Project Name — Features
We observe that the projects having a fewer number of words (<= 3) in the name does not show any improvement in model success. However, if one start increasing the number of words in the project name, the corresponding model improvement also increases linearly. For all the projects having more than 10 words in the name, the model becomes saturate and shows similar predictions. Hence, the ideal word limit is somewhere around 7–10.
Number of Characters
From the 2nd plot, we observe that if the total number of characters are less than 20, then model performance decreases than a normal value. Increasing the characters in the name linearly also increases the model performances.
Let’s also plot the interaction between the number of words and characters used.
From the above plot, it can be observed that about 40–65 characters and 10–14 words are the good numbers for the project name.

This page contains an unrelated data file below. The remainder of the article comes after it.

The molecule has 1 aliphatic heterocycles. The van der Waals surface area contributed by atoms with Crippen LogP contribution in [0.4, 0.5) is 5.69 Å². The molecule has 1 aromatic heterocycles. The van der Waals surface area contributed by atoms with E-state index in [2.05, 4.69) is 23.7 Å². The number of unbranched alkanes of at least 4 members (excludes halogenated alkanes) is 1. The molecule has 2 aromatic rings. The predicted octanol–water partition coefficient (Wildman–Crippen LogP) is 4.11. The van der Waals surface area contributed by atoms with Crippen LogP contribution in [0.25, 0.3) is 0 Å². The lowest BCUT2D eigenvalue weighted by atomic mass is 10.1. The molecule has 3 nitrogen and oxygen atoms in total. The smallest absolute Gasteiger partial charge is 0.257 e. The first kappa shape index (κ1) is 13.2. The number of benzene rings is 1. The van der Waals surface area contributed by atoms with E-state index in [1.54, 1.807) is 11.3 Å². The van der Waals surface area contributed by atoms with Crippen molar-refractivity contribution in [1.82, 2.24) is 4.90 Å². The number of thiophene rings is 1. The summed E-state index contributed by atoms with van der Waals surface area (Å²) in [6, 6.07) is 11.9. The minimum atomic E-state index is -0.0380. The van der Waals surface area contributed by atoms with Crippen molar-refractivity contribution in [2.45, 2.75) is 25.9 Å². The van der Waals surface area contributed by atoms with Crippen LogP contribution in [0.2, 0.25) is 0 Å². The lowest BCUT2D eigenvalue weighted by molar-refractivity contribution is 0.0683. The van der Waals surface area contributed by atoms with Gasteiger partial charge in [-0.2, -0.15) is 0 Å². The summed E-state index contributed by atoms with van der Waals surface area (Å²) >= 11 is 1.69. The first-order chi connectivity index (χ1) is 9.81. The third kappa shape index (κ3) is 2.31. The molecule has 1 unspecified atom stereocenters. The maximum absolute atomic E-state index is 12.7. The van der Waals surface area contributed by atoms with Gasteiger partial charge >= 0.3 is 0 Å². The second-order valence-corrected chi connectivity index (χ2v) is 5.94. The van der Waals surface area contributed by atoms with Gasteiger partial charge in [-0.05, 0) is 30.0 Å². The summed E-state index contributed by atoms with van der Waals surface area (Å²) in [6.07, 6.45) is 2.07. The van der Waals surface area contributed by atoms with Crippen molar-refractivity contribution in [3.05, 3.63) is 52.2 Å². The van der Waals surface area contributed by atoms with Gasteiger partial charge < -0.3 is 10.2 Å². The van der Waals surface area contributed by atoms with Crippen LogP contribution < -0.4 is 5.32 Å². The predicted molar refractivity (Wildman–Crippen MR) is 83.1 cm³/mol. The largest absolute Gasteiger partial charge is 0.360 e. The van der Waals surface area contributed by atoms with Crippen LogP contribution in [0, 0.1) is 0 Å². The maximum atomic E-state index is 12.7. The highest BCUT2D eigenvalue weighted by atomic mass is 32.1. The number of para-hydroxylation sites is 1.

Project Launched Day and Duration
For shorter project duration (less than 20 days), the chances that the project will be successful are higher. However, if the duration of a project is increased to say 60–90 days, it is less likely to achieve its goal.
We understood from the permutation importance that launched month has less impact, which we can observe from partial dependency plots. But I just wanted to see are there any specific months in which the chances of project success are more. Looks like that towards the last quarter of the year (months 9–12), the success rate of projects is slightly higher while it is slightly lesser in quarter 3.
For launch day, the model performance is lesser when the launched day is Friday — Sunday as compared to Monday — Wednesday.
Project Main Category
From the feature definition, category count is a feature which acts as the proxy of the popularity of a project category. For example, if in Travel category a large number of projects are posted then its category_count will be higher so it is a popular category on Kickstarter. On the other hand, if in the Entertainment category, very rarely someone adds a project, its category_count will be lesser and so is its popularity. From the plot, we can observe that chances that a project will be successful will be higher if it belongs to a popular category. Also holds true for the main category.